When I was a boy growing up in the midwestern state of Iowa, I used to help my mother with the honeybees we raised. It never ceased to amaze me how all those bees in the hive could work together as if they were a well-oiled machine. In September, when we would open up the hives to harvest the honey, everything inside was operating like a little city, and the bees all seemed to get along.
Bees are among the busiest creatures in all of God’s creation. In Western culture, the expression “as busy as a bee” has come to be synonymous with someone who is very active and industrious. Bees are just that, and, as part of the colony, they work well together as a unit. Each has a contribution to make in the operation of the hive. Each is interdependent and must rely on the others to survive.
Organization of a hive
A beehive, made up of drones, queens, and workers, can have up to 60,000 bees in it. The drones are males and live only to fertilize the queen. The queen’s purpose in the hive is to produce as many as 2,000 eggs a day over a lifetime of two to seven years. Usually one queen can maintain the hive.
Most numerous in the colony of bees are the workers. These little creatures are what really make life in the hive hum, so to speak. They take care of all the everyday operations, without which, of course, there would be no bee community at all.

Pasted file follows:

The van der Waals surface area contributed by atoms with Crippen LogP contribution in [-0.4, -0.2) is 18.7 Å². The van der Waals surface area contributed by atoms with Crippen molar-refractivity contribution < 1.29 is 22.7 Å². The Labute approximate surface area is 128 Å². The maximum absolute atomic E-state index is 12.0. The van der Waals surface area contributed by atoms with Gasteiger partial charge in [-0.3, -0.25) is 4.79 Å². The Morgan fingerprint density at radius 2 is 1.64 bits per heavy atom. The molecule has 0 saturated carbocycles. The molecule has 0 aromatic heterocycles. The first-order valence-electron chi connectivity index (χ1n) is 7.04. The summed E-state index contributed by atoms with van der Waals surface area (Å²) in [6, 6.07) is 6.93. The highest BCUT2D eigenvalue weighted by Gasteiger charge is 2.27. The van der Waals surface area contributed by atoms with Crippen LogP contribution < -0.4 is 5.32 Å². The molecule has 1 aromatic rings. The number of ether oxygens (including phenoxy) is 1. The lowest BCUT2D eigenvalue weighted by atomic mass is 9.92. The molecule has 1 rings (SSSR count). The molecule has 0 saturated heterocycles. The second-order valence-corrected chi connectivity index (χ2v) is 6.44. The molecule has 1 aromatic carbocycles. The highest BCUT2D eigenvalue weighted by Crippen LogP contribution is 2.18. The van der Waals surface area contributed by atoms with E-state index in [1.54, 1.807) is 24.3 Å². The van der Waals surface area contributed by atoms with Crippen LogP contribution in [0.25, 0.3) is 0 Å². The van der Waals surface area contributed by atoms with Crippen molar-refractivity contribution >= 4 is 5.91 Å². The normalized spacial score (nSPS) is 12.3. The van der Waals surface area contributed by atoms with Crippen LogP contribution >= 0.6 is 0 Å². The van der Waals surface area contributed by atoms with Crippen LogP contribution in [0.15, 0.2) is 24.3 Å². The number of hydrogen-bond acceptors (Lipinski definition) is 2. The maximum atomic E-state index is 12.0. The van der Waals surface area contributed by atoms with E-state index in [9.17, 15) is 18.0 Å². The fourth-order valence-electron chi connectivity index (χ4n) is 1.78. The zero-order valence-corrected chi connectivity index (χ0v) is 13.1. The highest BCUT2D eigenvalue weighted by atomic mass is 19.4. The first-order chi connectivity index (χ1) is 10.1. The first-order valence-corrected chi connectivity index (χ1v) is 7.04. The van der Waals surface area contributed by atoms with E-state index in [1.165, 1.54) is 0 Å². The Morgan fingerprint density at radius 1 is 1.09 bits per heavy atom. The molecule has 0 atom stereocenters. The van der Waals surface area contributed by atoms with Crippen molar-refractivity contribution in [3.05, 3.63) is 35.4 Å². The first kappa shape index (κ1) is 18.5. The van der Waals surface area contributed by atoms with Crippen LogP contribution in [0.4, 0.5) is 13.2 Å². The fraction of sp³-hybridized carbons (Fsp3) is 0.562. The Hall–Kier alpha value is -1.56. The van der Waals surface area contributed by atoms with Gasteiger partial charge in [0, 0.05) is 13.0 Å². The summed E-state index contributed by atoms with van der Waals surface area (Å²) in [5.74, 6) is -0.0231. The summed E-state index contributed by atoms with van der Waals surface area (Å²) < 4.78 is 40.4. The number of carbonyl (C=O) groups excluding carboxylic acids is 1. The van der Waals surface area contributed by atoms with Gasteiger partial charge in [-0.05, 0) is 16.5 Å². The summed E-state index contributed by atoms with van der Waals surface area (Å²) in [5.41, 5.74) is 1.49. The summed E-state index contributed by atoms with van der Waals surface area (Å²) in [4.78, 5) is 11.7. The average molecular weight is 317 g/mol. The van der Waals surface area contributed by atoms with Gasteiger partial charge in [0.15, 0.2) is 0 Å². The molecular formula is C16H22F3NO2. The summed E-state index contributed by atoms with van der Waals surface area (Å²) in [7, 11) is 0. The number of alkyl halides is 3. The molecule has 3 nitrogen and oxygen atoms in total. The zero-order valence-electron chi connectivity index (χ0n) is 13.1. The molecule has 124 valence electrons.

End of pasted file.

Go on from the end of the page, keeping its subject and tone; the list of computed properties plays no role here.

Workers live from four to six weeks during the peak of the season. In that short time, they perform many tasks as they go through progressive stages of social and task-oriented development. These stages are unique and form one of the most complicated hierarchies of social achievement in nature. Bees function in the hive in the jobs that best suit them as they pass through specific life stages.
Within a few hours from the time they are hatched, bees assume their first job in the hive—cleaning and capping cells that were recently filled with honey. They also feed the drones and the queen, and they play nursemaid to the unhatched bees. Bee eggs must be cared for as they transition into larvae and then pupae, which is the cocoon stage of development.
And then magically, as if by some preordained clock ticking in their little brains, the workers suddenly switch job descriptions and begin receiving and storing nectar from other workers. During this time, they also pack pollen into cells, build the hive’s honeycomb, and become “sweepers,” cleaning the hive of any unnecessary debris. If it gets too hot, they help cool the hive by beating their wings in fanlike motions.
Then, mysteriously, they move on to new tasks, becoming honey “ripeners,” and then guards that help to protect the hive from enemy attacks. Worker bees have stingers built into their abdomens that can inject a lethal poison into their enemies. However, in the process of stinging, the workers themselves die, giving their lives for the colony.
Finally, bees morph for one last task, and this is perhaps the most unique job description of all. They become foragers. At this stage, they search for and collect nectar from which they make honey. Some foragers serve as scouts, ranging as far as six to eight miles in search of flowers and blossoms that produce nectar. When they have discovered the potential nectar source, they fly back to the hive to communicate this information to the other bees.